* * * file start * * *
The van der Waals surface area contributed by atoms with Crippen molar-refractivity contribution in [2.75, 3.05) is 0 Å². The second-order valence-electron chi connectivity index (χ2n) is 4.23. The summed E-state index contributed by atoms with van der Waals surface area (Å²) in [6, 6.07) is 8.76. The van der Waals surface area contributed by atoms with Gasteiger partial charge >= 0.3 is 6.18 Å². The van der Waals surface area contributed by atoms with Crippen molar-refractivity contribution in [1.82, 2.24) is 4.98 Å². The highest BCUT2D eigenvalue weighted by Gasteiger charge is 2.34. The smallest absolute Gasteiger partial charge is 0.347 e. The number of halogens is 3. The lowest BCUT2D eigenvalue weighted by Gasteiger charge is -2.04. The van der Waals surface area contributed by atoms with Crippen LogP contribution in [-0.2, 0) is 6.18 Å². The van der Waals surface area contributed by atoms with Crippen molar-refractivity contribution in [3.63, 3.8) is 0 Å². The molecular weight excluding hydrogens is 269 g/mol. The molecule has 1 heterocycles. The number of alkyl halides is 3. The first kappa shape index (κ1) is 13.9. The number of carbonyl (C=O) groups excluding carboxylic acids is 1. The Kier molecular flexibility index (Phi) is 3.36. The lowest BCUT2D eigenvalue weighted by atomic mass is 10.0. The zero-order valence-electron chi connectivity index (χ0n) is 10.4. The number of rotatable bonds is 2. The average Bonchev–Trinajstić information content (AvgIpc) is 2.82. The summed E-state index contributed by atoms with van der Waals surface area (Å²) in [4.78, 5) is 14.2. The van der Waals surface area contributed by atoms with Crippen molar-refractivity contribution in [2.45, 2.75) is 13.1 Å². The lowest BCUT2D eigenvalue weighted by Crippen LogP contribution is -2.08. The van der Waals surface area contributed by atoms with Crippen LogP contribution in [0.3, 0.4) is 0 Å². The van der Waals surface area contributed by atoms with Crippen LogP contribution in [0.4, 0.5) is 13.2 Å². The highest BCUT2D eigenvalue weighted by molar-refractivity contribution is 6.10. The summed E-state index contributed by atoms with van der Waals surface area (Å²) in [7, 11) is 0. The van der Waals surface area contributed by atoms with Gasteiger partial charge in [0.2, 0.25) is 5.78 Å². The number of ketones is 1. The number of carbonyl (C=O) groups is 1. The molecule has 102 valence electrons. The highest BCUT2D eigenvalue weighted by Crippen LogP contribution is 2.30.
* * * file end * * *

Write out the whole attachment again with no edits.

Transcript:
The van der Waals surface area contributed by atoms with Crippen molar-refractivity contribution in [2.75, 3.05) is 0 Å². The second-order valence-electron chi connectivity index (χ2n) is 4.23. The summed E-state index contributed by atoms with van der Waals surface area (Å²) in [6, 6.07) is 8.76. The van der Waals surface area contributed by atoms with Gasteiger partial charge >= 0.3 is 6.18 Å². The van der Waals surface area contributed by atoms with Crippen molar-refractivity contribution in [1.82, 2.24) is 4.98 Å². The highest BCUT2D eigenvalue weighted by Gasteiger charge is 2.34. The smallest absolute Gasteiger partial charge is 0.347 e. The number of halogens is 3. The lowest BCUT2D eigenvalue weighted by Gasteiger charge is -2.04. The van der Waals surface area contributed by atoms with Crippen LogP contribution in [-0.2, 0) is 6.18 Å². The van der Waals surface area contributed by atoms with Crippen molar-refractivity contribution in [3.63, 3.8) is 0 Å². The molecular weight excluding hydrogens is 269 g/mol. The molecule has 1 heterocycles. The number of alkyl halides is 3. The first kappa shape index (κ1) is 13.9. The number of carbonyl (C=O) groups excluding carboxylic acids is 1. The Kier molecular flexibility index (Phi) is 3.36. The lowest BCUT2D eigenvalue weighted by atomic mass is 10.0. The zero-order valence-electron chi connectivity index (χ0n) is 10.4. The number of rotatable bonds is 2. The average Bonchev–Trinajstić information content (AvgIpc) is 2.82. The summed E-state index contributed by atoms with van der Waals surface area (Å²) in [4.78, 5) is 14.2. The van der Waals surface area contributed by atoms with Crippen molar-refractivity contribution in [2.45, 2.75) is 13.1 Å². The lowest BCUT2D eigenvalue weighted by Crippen LogP contribution is -2.08. The van der Waals surface area contributed by atoms with Crippen LogP contribution in [0.3, 0.4) is 0 Å². The van der Waals surface area contributed by atoms with Crippen LogP contribution in [0.4, 0.5) is 13.2 Å². The highest BCUT2D eigenvalue weighted by molar-refractivity contribution is 6.10. The summed E-state index contributed by atoms with van der Waals surface area (Å²) in [7, 11) is 0. The van der Waals surface area contributed by atoms with Gasteiger partial charge in [0.2, 0.25) is 5.78 Å². The number of ketones is 1. The number of carbonyl (C=O) groups is 1. The molecule has 102 valence electrons. The highest BCUT2D eigenvalue weighted by Crippen LogP contribution is 2.30.